Techniques of the Contemporary Composer.pdf

CHA FOU HA CO AN H EXAM 4.3. In varied contex one chord (the secon in each meas is heard as (a) rel~y loca an inte wit t

Views 233 Downloads 2 File size 22MB

Report DMCA / Copyright

DOWNLOAD FILE

Recommend stories

  • Author / Uploaded
  • kreko
Citation preview

CHA FOU HA CO AN H EXAM 4.3. In varied contex one chord (the secon in each meas is heard as (a) rel~y loca an inte wit the ()'y EXAM 4.4. Five basic gmups of interva (a) open/ (b) ambi rrnl as ihe bot 2f~ od (t f a sixt Ro~ of com int th sa a; ro o c does not fit any categor and ~ almos entirel ~..and conte for its me~n its stro inte tha int low no (C is (h rq of th c ( 4 W& The interval of the third group, majQr are consi foun upp not (C) is rhu the roo of rh ch (E 4. T s in e agai has the fou as its stro int so th fo up n is a C .dtspJac tendt~ we;r(en dis;ona a m seven separ by sever ajar J~ o lo;e~ ir; ha;4l1; ~d can ctave~ b~ oversh by a m secon now heard as ajar onance relation Two oboes 10udJ; e~ e~ perc~iv as more disson asily chao two flutes softl~ playin a m secan ina EXA 4.6. Roo pos C-m tria (m C) EXA 4.7. Firs C-m tri (m C) E 4.5, Spacing as an aspect of conson XAMP relatio EXA 4.8. Sec Ctri (m C) ~ atends to weaken interva rarían srreng so,me In extrem cases interv garesuo conson tend to sound hke rhe mterv mtO wlllc rhey ryp40

41

"

¡

.."

,

l'

..,-

I

.

:

icaIl);. resolve. For example, widely spaced and fairly weak minar sixths might sound like widely spaced and very strong perfect fifths. Likewise, widely spaced majar sevenths can sound like perfect octaves.

I ..

"

11

1

1

"

l

:~

I

Roots

atively consonant,

(b) relatively neutral,

or (c) relatively

dissonant.

closer

j!lJclq~iQnshjp_~o

thdu!}d~m.smqLaS-thqti!l~tYats...root

(Hindemith

1937).

~!;~

For insrance, rhe perfect fifth's root is its lower note, since the first fifth that appears in rhe overtone series has as irs lower note an octave doubling of the fundamental. The opposite is rrue of the fourtb, whose upper note is an octave doubling of the fun-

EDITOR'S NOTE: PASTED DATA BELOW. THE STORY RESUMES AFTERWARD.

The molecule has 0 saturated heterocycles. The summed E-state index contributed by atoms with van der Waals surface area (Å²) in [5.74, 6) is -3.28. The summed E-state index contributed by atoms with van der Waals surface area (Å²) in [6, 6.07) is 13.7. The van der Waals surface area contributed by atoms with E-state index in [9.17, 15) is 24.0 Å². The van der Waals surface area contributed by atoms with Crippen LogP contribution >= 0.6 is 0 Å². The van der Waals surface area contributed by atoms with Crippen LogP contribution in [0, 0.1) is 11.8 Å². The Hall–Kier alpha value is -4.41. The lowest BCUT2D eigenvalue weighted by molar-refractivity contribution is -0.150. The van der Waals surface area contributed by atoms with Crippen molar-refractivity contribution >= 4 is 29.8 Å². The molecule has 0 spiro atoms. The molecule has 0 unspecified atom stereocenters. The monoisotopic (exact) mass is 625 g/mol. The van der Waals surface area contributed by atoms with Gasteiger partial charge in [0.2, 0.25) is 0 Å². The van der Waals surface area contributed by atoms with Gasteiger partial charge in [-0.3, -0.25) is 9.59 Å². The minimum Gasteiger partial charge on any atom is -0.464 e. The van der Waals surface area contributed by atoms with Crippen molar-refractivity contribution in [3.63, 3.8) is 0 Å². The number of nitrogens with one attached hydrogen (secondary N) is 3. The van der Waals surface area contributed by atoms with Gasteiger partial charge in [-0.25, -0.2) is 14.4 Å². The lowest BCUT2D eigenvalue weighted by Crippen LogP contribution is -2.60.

(c) consonant,

(d) relatively dissonant,

and (e) harshly dissonant.

..

1- chis

chapter) , it 1s sometimes considered a dissonant interval reqlliring resolution," although style and context can contradict chis definidon. The second group has one member. The Q.ugmented fourtb (diminished fifth), which divides the octave in hal~

I

damental

and tbus is (he interval's root. The roots of simple intervqls can be easily

sevenths)

and the top note of a1l even-numbered

Those

~represent

~

. ~acing

of the

fourth

and

fifthgroups,

With

knowledge

of interval

strengths

and roots,

e majar

The e majar criad in fírst inversion

¡n¡¡joL.3.lliLminoLseconds.and..se"v-

(seconds, fourths, and

intervals within the octave. Forexample, the root of a ninth isits top note, as it reduces to a secando for its root. Because a root position

con~onan

Contrasting

texture

overview.

8vL~)~~

FIGURE 9.2.

become so complex as to be literally meaningless. Often,-only sharp timbres and spedal effects penetrate such massive clusters. .' . Figure 9.3 combines the fluidity ol Figure 9.1 and the angularity of Figure 9.2. Here the diag~amsuggests thar the dense textures thin by the subtraction of various pitches and timbres. The simplidty of direction of Figure 9.1 is replaced by a ser of transitions. The addition of an introduction and coda would further soften the texrural contrasts. These